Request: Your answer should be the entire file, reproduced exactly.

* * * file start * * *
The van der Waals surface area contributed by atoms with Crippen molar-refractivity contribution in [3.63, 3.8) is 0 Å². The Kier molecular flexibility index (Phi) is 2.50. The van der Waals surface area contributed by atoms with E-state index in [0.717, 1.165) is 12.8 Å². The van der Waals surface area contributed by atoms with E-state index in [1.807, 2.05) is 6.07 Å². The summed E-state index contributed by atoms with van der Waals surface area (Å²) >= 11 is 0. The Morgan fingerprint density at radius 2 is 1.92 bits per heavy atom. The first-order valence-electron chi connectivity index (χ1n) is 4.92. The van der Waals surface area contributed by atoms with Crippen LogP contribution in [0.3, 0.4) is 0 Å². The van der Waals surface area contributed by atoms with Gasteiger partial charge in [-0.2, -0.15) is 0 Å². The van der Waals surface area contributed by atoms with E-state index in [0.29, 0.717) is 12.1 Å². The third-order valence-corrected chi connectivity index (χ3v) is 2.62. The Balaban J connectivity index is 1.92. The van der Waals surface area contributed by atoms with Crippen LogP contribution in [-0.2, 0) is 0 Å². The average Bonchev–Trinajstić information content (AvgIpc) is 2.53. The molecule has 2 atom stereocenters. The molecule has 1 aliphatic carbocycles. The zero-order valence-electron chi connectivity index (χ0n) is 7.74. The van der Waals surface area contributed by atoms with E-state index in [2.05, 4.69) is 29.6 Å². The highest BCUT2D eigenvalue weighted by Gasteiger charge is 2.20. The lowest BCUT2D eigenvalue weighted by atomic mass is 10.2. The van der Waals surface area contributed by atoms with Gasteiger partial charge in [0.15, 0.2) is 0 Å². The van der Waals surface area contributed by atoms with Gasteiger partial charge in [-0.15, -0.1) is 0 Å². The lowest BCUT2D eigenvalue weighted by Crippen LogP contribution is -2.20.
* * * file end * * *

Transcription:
The van der Waals surface area contributed by atoms with Crippen molar-refractivity contribution in [3.63, 3.8) is 0 Å². The Kier molecular flexibility index (Phi) is 2.50. The van der Waals surface area contributed by atoms with E-state index in [0.717, 1.165) is 12.8 Å². The van der Waals surface area contributed by atoms with E-state index in [1.807, 2.05) is 6.07 Å². The summed E-state index contributed by atoms with van der Waals surface area (Å²) >= 11 is 0. The Morgan fingerprint density at radius 2 is 1.92 bits per heavy atom. The first-order valence-electron chi connectivity index (χ1n) is 4.92. The van der Waals surface area contributed by atoms with Crippen LogP contribution in [0.3, 0.4) is 0 Å². The van der Waals surface area contributed by atoms with Gasteiger partial charge in [-0.2, -0.15) is 0 Å². The van der Waals surface area contributed by atoms with E-state index in [0.29, 0.717) is 12.1 Å². The third-order valence-corrected chi connectivity index (χ3v) is 2.62. The Balaban J connectivity index is 1.92. The van der Waals surface area contributed by atoms with Crippen LogP contribution in [-0.2, 0) is 0 Å². The average Bonchev–Trinajstić information content (AvgIpc) is 2.53. The molecule has 2 atom stereocenters. The molecule has 1 aliphatic carbocycles. The zero-order valence-electron chi connectivity index (χ0n) is 7.74. The van der Waals surface area contributed by atoms with E-state index in [2.05, 4.69) is 29.6 Å². The highest BCUT2D eigenvalue weighted by Gasteiger charge is 2.20. The lowest BCUT2D eigenvalue weighted by atomic mass is 10.2. The van der Waals surface area contributed by atoms with Gasteiger partial charge in [0.15, 0.2) is 0 Å². The van der Waals surface area contributed by atoms with Gasteiger partial charge in [-0.15, -0.1) is 0 Å². The lowest BCUT2D eigenvalue weighted by Crippen LogP contribution is -2.20.